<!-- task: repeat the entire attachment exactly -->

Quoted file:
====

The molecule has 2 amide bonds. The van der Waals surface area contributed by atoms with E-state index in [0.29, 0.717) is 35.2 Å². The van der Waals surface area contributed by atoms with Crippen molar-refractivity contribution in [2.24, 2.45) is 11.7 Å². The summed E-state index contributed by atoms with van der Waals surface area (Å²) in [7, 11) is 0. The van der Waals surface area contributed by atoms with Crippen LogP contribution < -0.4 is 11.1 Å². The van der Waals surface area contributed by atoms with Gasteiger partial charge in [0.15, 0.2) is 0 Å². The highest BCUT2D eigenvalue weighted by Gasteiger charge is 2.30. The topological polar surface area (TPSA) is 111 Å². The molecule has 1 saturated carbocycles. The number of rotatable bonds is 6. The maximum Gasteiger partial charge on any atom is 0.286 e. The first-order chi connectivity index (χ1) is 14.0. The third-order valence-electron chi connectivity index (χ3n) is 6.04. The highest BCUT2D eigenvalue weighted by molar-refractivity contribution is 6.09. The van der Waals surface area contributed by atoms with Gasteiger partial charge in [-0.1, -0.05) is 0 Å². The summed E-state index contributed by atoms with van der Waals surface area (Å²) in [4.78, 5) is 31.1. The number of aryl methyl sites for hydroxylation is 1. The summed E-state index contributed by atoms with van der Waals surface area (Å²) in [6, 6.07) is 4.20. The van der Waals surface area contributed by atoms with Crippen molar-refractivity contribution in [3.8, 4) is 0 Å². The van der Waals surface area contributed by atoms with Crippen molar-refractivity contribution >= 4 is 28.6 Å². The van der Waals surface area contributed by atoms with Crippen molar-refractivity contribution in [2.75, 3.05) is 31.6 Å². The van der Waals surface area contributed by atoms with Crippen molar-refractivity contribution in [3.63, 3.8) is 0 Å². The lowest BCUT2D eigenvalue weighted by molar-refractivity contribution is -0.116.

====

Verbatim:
The molecule has 2 amide bonds. The van der Waals surface area contributed by atoms with E-state index in [0.29, 0.717) is 35.2 Å². The van der Waals surface area contributed by atoms with Crippen molar-refractivity contribution in [2.24, 2.45) is 11.7 Å². The summed E-state index contributed by atoms with van der Waals surface area (Å²) in [7, 11) is 0. The van der Waals surface area contributed by atoms with Crippen LogP contribution < -0.4 is 11.1 Å². The van der Waals surface area contributed by atoms with Gasteiger partial charge in [0.15, 0.2) is 0 Å². The highest BCUT2D eigenvalue weighted by Gasteiger charge is 2.30. The topological polar surface area (TPSA) is 111 Å². The molecule has 1 saturated carbocycles. The number of rotatable bonds is 6. The maximum Gasteiger partial charge on any atom is 0.286 e. The first-order chi connectivity index (χ1) is 14.0. The third-order valence-electron chi connectivity index (χ3n) is 6.04. The highest BCUT2D eigenvalue weighted by molar-refractivity contribution is 6.09. The van der Waals surface area contributed by atoms with Gasteiger partial charge in [-0.1, -0.05) is 0 Å². The summed E-state index contributed by atoms with van der Waals surface area (Å²) in [4.78, 5) is 31.1. The number of aryl methyl sites for hydroxylation is 1. The summed E-state index contributed by atoms with van der Waals surface area (Å²) in [6, 6.07) is 4.20. The van der Waals surface area contributed by atoms with Crippen molar-refractivity contribution in [3.8, 4) is 0 Å². The van der Waals surface area contributed by atoms with Crippen molar-refractivity contribution >= 4 is 28.6 Å². The van der Waals surface area contributed by atoms with Crippen molar-refractivity contribution in [2.75, 3.05) is 31.6 Å². The van der Waals surface area contributed by atoms with Crippen molar-refractivity contribution in [3.63, 3.8) is 0 Å². The lowest BCUT2D eigenvalue weighted by molar-refractivity contribution is -0.116.